By Naomi Dalton
As many visitors to France are only in Paris for a few days, they arrive with a ‘bucket-list’ of attractions they want to see. The most popular include the Eiffel Tower, the Louvre, The Musée D’Orsay, Notre Dame Cathedral and one or two places that are more specialized, relating to their interests, such as the Centre Pompidou Modern Art museum, or the Paris Botanical Gardens.
One museum that is really worth a visit is the Musée de l’Orangerie. It’s only a 15-minute walk through the Tuilerie Gardens from the Louvre, so it’s convenient to visit both on the same day.
'The Sistine Chapel of Impressionism'
The Orangerie Museum is famous for hosting eight gigantic murals of Claude Monet’s famous water lilies, painted in his garden at Giverny in Normandy. This permanent exhibition at the museum is quite a sight. To quote French artist André Masson, the display is like ‘the Sistine Chapel of Impressionism’.
When I first visited the museum a few years ago, I hadn’t any idea of the scale of the paintings. I remembered seeing one of Monet’s water lily paintings at the Museum of Modern Art in New York when I visited some years earlier, and although it was large, it was nothing compared to the magnitude of the murals at the Musée de l’Orangerie. Here, Monet’s water lily paintings stretch across entire walls of the oval-shaped galleries on the ground floor of the museum.
I later learned that this honors Monet’s vision for the paintings. He wanted them to be installed next to each other forming an oval shape. The idea, in his words, was to create "the illusion of an endless whole, of water without horizon or bank." The Musée de l’Orangerie, with its oval-shaped rooms, was therefore the ideal home for the paintings.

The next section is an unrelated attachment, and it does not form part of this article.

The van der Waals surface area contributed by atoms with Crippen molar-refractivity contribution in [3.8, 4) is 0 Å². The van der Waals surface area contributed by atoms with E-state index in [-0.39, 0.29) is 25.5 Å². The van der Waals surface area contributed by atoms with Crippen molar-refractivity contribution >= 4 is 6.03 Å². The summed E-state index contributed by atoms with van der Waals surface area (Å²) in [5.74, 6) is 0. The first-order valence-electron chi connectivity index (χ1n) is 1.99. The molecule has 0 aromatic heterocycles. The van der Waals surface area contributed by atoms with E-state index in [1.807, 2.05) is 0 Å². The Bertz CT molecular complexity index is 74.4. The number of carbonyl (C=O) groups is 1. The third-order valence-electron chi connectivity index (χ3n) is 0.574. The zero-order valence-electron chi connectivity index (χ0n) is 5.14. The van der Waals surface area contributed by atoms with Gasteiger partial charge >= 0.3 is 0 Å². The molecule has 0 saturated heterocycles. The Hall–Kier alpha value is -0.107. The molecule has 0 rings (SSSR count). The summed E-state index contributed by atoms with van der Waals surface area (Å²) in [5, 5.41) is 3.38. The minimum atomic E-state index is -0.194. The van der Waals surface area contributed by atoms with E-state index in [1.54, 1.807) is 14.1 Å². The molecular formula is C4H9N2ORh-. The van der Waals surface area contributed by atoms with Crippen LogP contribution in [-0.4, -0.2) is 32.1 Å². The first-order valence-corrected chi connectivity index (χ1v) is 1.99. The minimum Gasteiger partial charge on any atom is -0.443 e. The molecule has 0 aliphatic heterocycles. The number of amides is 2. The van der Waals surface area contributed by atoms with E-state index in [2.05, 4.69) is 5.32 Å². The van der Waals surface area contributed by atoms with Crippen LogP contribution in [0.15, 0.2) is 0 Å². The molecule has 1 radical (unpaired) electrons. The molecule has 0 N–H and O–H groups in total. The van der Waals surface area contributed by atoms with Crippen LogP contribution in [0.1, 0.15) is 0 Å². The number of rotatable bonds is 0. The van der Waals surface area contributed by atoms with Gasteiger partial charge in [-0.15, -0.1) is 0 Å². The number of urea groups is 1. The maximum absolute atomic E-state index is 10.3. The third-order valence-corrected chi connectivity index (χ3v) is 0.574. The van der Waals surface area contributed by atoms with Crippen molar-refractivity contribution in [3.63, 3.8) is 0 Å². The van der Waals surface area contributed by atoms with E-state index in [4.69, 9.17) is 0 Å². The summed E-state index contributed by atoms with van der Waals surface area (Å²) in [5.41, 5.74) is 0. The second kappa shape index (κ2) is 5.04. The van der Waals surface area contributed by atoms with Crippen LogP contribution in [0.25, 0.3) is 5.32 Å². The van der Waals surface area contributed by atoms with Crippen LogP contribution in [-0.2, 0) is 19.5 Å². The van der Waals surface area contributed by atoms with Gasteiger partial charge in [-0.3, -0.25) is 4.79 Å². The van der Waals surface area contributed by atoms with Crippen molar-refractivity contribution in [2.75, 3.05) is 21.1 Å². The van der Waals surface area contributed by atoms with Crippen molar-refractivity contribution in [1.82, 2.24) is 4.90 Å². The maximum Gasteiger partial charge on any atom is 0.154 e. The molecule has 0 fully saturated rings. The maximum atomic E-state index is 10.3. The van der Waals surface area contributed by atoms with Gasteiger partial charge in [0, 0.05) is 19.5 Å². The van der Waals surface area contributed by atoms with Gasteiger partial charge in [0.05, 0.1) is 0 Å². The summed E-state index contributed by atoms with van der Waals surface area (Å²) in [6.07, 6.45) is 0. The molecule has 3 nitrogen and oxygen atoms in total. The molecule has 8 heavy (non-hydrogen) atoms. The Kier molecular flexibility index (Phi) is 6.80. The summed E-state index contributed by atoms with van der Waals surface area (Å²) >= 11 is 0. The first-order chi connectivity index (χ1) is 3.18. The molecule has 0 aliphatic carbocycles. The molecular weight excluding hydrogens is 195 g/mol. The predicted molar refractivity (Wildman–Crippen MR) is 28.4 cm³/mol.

For me, the magic of these paintings is that each piece depicts the same scene, but at different times of day, during different seasons, and different weather. The portrayal of light in each painting is therefore unique, as you’ll see from the varying color palette Monet has used in each mural.
Water lilies by Claude Monet at the Orangerie Museum. Photo: Naomi Dalton
The magical light of Impressionism
This fascination with the effects of changing light on ordinary subject matter (such as a garden scene, water, and flowers) was the very essence of the Impressionist art movement.
Impressionist artists attempted to imitate the movement of the scene in front of them in their paintings. They considered this to be a crucial aspect of human perception and experience. Monet's paintings are therefore a textbook example of Impressionism.
Monet in Paris and at Giverny in Normandy
A visit to the Orangerie Museum is the ideal complement to a trip to Monet’s Garden in Giverny, if you plan to go. Many of our travelers who visit Normandy ask to include a visit to Giverny, which is only an hour and a half drive away from Central Paris.
Monet's Garden at Giverny. Photo © Ben and Jane Lintott